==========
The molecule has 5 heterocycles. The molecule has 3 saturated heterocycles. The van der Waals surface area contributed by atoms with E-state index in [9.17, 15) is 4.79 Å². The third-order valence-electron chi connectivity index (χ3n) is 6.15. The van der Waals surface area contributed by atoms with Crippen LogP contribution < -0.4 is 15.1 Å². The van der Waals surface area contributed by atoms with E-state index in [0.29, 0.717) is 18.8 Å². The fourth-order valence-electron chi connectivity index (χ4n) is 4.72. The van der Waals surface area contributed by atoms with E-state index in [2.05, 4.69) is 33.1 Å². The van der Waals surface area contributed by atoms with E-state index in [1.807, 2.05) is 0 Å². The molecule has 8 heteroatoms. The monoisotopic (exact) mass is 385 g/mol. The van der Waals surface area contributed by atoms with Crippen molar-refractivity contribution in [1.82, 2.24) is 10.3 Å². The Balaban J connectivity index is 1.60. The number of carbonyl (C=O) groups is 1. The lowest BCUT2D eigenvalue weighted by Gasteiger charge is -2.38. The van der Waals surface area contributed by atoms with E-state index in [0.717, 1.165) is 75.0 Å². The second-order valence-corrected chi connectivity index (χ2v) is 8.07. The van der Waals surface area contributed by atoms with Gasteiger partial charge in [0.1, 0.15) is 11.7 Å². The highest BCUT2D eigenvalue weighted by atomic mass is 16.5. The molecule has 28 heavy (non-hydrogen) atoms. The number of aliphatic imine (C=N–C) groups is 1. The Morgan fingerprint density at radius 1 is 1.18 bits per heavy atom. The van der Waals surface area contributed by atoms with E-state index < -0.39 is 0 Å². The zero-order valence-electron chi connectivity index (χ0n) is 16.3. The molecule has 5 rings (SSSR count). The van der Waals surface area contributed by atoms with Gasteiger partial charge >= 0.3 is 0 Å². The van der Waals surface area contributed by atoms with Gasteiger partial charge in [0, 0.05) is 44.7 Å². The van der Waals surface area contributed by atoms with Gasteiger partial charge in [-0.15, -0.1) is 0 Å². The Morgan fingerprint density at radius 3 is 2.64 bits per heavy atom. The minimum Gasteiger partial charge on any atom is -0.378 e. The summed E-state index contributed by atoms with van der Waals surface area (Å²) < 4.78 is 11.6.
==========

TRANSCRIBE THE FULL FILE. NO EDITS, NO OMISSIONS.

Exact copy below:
The molecule has 5 heterocycles. The molecule has 3 saturated heterocycles. The van der Waals surface area contributed by atoms with E-state index in [9.17, 15) is 4.79 Å². The third-order valence-electron chi connectivity index (χ3n) is 6.15. The van der Waals surface area contributed by atoms with Crippen LogP contribution < -0.4 is 15.1 Å². The van der Waals surface area contributed by atoms with E-state index in [0.29, 0.717) is 18.8 Å². The fourth-order valence-electron chi connectivity index (χ4n) is 4.72. The van der Waals surface area contributed by atoms with E-state index in [2.05, 4.69) is 33.1 Å². The van der Waals surface area contributed by atoms with E-state index in [1.807, 2.05) is 0 Å². The molecule has 8 heteroatoms. The monoisotopic (exact) mass is 385 g/mol. The van der Waals surface area contributed by atoms with Crippen molar-refractivity contribution in [1.82, 2.24) is 10.3 Å². The Balaban J connectivity index is 1.60. The number of carbonyl (C=O) groups is 1. The lowest BCUT2D eigenvalue weighted by Gasteiger charge is -2.38. The van der Waals surface area contributed by atoms with E-state index in [0.717, 1.165) is 75.0 Å². The second-order valence-corrected chi connectivity index (χ2v) is 8.07. The van der Waals surface area contributed by atoms with Gasteiger partial charge in [0.1, 0.15) is 11.7 Å². The highest BCUT2D eigenvalue weighted by atomic mass is 16.5. The molecule has 28 heavy (non-hydrogen) atoms. The number of aliphatic imine (C=N–C) groups is 1. The Morgan fingerprint density at radius 1 is 1.18 bits per heavy atom. The van der Waals surface area contributed by atoms with E-state index < -0.39 is 0 Å². The zero-order valence-electron chi connectivity index (χ0n) is 16.3. The molecule has 5 rings (SSSR count). The van der Waals surface area contributed by atoms with Gasteiger partial charge >= 0.3 is 0 Å². The van der Waals surface area contributed by atoms with Gasteiger partial charge in [0, 0.05) is 44.7 Å². The van der Waals surface area contributed by atoms with Gasteiger partial charge in [-0.15, -0.1) is 0 Å². The Morgan fingerprint density at radius 3 is 2.64 bits per heavy atom. The minimum Gasteiger partial charge on any atom is -0.378 e. The summed E-state index contributed by atoms with van der Waals surface area (Å²) < 4.78 is 11.6.